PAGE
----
FIG. 1 is a front perspective view of a multi-pick in accordance with the present invention;

FIG. 2 is a front elevational view of the multi-pick according to the present invention;

FIG. 3 is a rear elevational view of the multi-pick;

FIG. 4 is a right side elevational view of the multi-pick;

FIG. 5 is a front elevational view of a first alternate embodiment of a multi-pick;

FIG. 6 is a front perspective view of a second alternate embodiment of a multi-pick;

FIG. 7 is a front elevational view of a curved member holder according to the invention;

FIG. 8 is a front elevational view of a straight member holder according to the invention; and

FIG. 9 is a top view of the curved member holder of FIG. 7 showing an outside plastic tubing and an inside synthetic rubber for holding pick members in place.

DESCRIPTION OF ILLUSTRATIVE EMBODIMENTS

Referring to FIG. 1 and FIG. 2, FIG. 1 is a front perspective view of a rhythm multi-pick 10 according to the present invention, and FIG. 2 is a front elevational view of the multi-pick 10. The rhythm multi-pick 10 is used to pick two or three strings simultaneously of a musical instrument, and it comprises a member holder 12 having a plurality of spaced-apart pick members 14 1-14 7, a first lift end 16 having an oval-shape attached on a first end of the member holder 12 and a second lift end 17 having an oval shape attached on a second end of the member holder 12. The lift ends 16, 17 are curved or oval-shaped to push an E-string over the member holder 12 of the multi-pick 10 when it is used with a musical instrument. A holder arm 18 comprises a first end portion 18 a and a second end portion 18 b, and a handle 20 is attached between the first end portion 18 a and the second end portion 18 b. The handle 20 may be attached to the holder arm 18 by compression fittings of a shaft through a sleeve, or by splitting the handle 20 in half and compressing the halves around the holder arm 18. The holder arm 18 may be embodied with a one-eighth inch brass rod which is commonly available or other materials such as stainless steel, aluminum or plastics may be used. The handle 20 is tapered starting at the holder arm 18 and extending away from the holder arm 18. The handle 20 may be embodied by wood or plastic materials commonly known in the art. The first end portion 18a has a curve near its end of approximately 170° where it attaches to the first lift end 16. The second end portion 18 b has an approximate 80° turn and then extends a distance just under the end of the second lift end 17 where it turns upward with approximately a 90° radius and attaches to the second lift end 17. The end of the handle 20 immediately opposite the member holder 12 comprises two grooves for a stringed instrument player to rest two fingers, as shown in FIGS. 1 and 2. However, a handle with one groove or without grooves is also applicable.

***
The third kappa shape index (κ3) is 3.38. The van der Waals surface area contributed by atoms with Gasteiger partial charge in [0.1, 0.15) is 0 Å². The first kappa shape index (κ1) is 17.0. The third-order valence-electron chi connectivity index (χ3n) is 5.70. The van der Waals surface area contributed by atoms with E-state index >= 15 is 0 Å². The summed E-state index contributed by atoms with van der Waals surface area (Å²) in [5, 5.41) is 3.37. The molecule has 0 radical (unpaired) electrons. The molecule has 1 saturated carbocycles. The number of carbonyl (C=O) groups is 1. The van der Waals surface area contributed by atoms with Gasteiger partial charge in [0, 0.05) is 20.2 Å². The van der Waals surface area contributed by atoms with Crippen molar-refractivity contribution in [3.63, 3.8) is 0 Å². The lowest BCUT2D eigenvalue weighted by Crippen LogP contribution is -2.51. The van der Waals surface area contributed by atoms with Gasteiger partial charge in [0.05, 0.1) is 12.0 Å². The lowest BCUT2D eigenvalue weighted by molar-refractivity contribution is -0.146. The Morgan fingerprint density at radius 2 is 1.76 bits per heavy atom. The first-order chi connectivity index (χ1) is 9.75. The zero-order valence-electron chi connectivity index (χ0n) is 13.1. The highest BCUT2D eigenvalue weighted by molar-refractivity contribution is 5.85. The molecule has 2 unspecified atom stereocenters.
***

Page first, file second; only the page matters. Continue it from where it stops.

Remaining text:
The member holder 12 is curved with a radius of approximately 16 inches, it is cylindrical or tubular-shaped and not rectangular in order to reduce surface area in order to reduce the probability of the member holder 12 hitting the strings. The spaced-apart members 14 1-14 7 may be made of Teflon®, nylon, monofilament, and other similar materials for producing various tones from a stringed instrument. A synthetic rubber 19 such as a neoprene or a synthetic rubber made by polymerizing butadiene is placed inside the member holder 12 to hold the members 14 1-14 7 in place. The members 14 1-14 7 are inserted into spaced-apart holes 15 1-15 7 of the member holder 12 and protrude to a length of about three-sixteenth inch to one-quarter inch. The holes 15 1-15 7 have a diameter of one-thirty second inch or smaller, and are perpendicular to the surface of member holder 12. The member holder 12 is covered with a clear plastic tubing 13 which may be embodied by commonly available fish tank tubing. When the members 14 1-14 7 begin to wear, each member can be pulled further through the holes 15 1-15 7 because of the extra length extending on the opposite side of the members 14 1-14 7. The members 14 1-14 7 may be embodied by Item No. IFB 05000 (0.050 PTFE beading natural) manufactured by Atlantic Tubing Company of Chestnut Ridge, N.Y. 10977.

An array of multi-picks 10 may be implemented and rated as soft, medium and hard depending on the material used to make the pick members 14. The space 30 between two adjacent pick members 14 is determined by the distance between adjacent strings on the instrument on which the multi-pick is intended to be used. Therefore, there are many variations for the spacing of the pick members 14 1-14 7 on the member holder 12, and the spacing in the figures is exemplary of many different embodiments.

Referring to FIG. 3 and FIG. 4, FIG. 3 is a rear elevational view of the multi-pick 10 and FIG. 4 is a right side elevational view of the multi-pick 10. An offset angle 50 of approximately forth-five degrees measured between the plane of the handle 20 and the holder arm second end portion 18 b is shown in FIG. 4 which makes the multi-pick 10 more comfortable for a user when producing the sounds of chords by moving the multi-pick 10 across the strings. The offset angle 50 may vary depending on the length of the member holder 12.